Baltimore artist R. Wayne Reynolds is not a magician. But he can perform what seems like magic. Taking a tiny piece of flat, paper-like, 22-karat gold, he rubs it between his fingers and presto -- no gold. The shiny piece of deep yellow metal is gone.
But Mr. Reynolds, a graduate of the Maryland Institute of Art with a degree in painting, isn't in the business of making gold vanish. He is a gilder who specializes in the conservation and restoration of gilded objects. He also designs, builds and gilds original frames and makes reproductions of period frames.
Plus, he climbs ladders and balances on scaffolds to gild architectural features like crown moldings and ceiling medallions. With his team of gilders, he has worked at the White House, the Capitol, the National Gallery of Art, Blair House, Government House in Annapolis, and for numerous private collectors.
"Gilding is not brushing bronze powder on something to create a gold finish," says Mr. Reynolds. He does not paint objects with a liquid form of gold. He very carefully lays, piece by piece, solid, but very, very thin sheets of gold on frames, furniture or decorative trims and moldings, usually, but not exclusively, made of wood. While today gilders work to create special looks and finishes with gilding, traditionally the goal was to make the object look like it was made of gold.
"I use gold so thin, 1/250,000 of an inch thick, that when you rub it hard, it just literally disappears into the air," says Mr. Reynolds, standing in the gilding room of his quiet loft-studio on Falls Road near 36th Street.
But although the gold sheets are extremely thin, they are gold. And the use of the noble metal, combined with the technical embellishing process, makes gilding rather exclusive. For example, Mr. Reynolds makes a gilded reproduction of a 19th-century frame for $2,000. A Reynolds original gilded mirror with a shell motif costs about $5,000.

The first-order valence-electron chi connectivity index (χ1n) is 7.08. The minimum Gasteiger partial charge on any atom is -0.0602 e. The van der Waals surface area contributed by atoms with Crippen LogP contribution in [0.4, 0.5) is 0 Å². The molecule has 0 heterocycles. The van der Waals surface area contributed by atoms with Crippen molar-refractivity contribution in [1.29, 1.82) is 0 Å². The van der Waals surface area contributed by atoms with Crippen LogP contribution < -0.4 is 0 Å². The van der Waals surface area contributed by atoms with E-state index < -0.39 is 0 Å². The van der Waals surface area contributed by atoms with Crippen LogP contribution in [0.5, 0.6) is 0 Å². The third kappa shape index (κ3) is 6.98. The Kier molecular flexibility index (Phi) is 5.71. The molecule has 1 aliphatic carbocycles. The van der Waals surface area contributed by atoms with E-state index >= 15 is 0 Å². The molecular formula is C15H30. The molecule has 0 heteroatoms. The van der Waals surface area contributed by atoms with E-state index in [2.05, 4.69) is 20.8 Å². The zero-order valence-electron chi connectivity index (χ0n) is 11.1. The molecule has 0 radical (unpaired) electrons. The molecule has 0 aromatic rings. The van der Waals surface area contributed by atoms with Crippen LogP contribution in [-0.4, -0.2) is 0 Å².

However, the tiny piece of gold Mr. Reynolds just rubbed out of existence is probably worth less than a penny because it has been hammered cobweb-thin by a process called goldbeating, an ancient craft developed 5,000 years ago by the Egyptians. Today, with the use of modern machines and the skill of the goldbeater, 1 ounce of gold can cover 175 to 200 square feet.
The product of goldbeating is a 3-inch square of gold, called gold leaf. It is so thin that a sigh will send it sailing across the room. The slightest touch of a finger will tear it. If a gold leaf gets a wrinkle on its surface, gilders blow it away.
Twenty-five gold leaves come packaged very carefully between pieces of very fine tissue paper, bound like a small book. Each gold leaf costs about a dollar. A gilder might use 200 to 300 gold leaves to restore the golden beauty to the ceiling of the caucus room in the U.S. Senate's Russell Building.
On a quick tour of his studio, Mr. Reynolds explains that he used oil gilding on the caucus room ceiling. Water gilding is also a traditional process for applying gold leaf. Water gilding produces a bright, shiny look with a high mirror finish. Oil gilding has a matte finish.
Both procedures require patient, painstaking applications of gesso -- a mixture of calcium carbonate or chalk, rabbit skin glue, and water. The gesso goes over carved wood to make the material extremely smooth so the gold will go down correctly and give the appearance of solid metal.
From seven to 15 layers of gesso are applied with a brush in a time-consuming process that demands that each layer dry before the next is applied.
Water and oil gilding require the use of the same three simple tools. Today, these tools are laid out on a table in the gilding room where Mr. Reynolds is going to demonstrate water gilding for a visitor. On the table are the gilder's cushion, a flat wooden frame, about 6 inches by 10 inches, covered by a tightly drawn piece of chamois; the gilder's knife, similar to a regular kitchen knife or spatula, but with a long, straight blade about 10 inches long; and, the gilder's tip, a small, flat brush made of sable held between two pieces of cardboard. Within arm's reach are a plastic cup of water, a second soft brush and a row of tiny ball-like ornaments from a classic Federal mirror.
As the demonstration begins, Mr. Reynolds gets a tissue-paper book, places it on the gilder's cushion, and opens to a page containing a gold leaf. Taking the knife, he cuts a small piece of gold leaf from the 3-inch square. Then, in a movement that seems as natural as breathing, he lightly rubs the sable brush across his forehead and touches the gilder's tip to the small piece of gold leaf. The thinner-than-thin metal quickly clings to the soft hairs of the brush.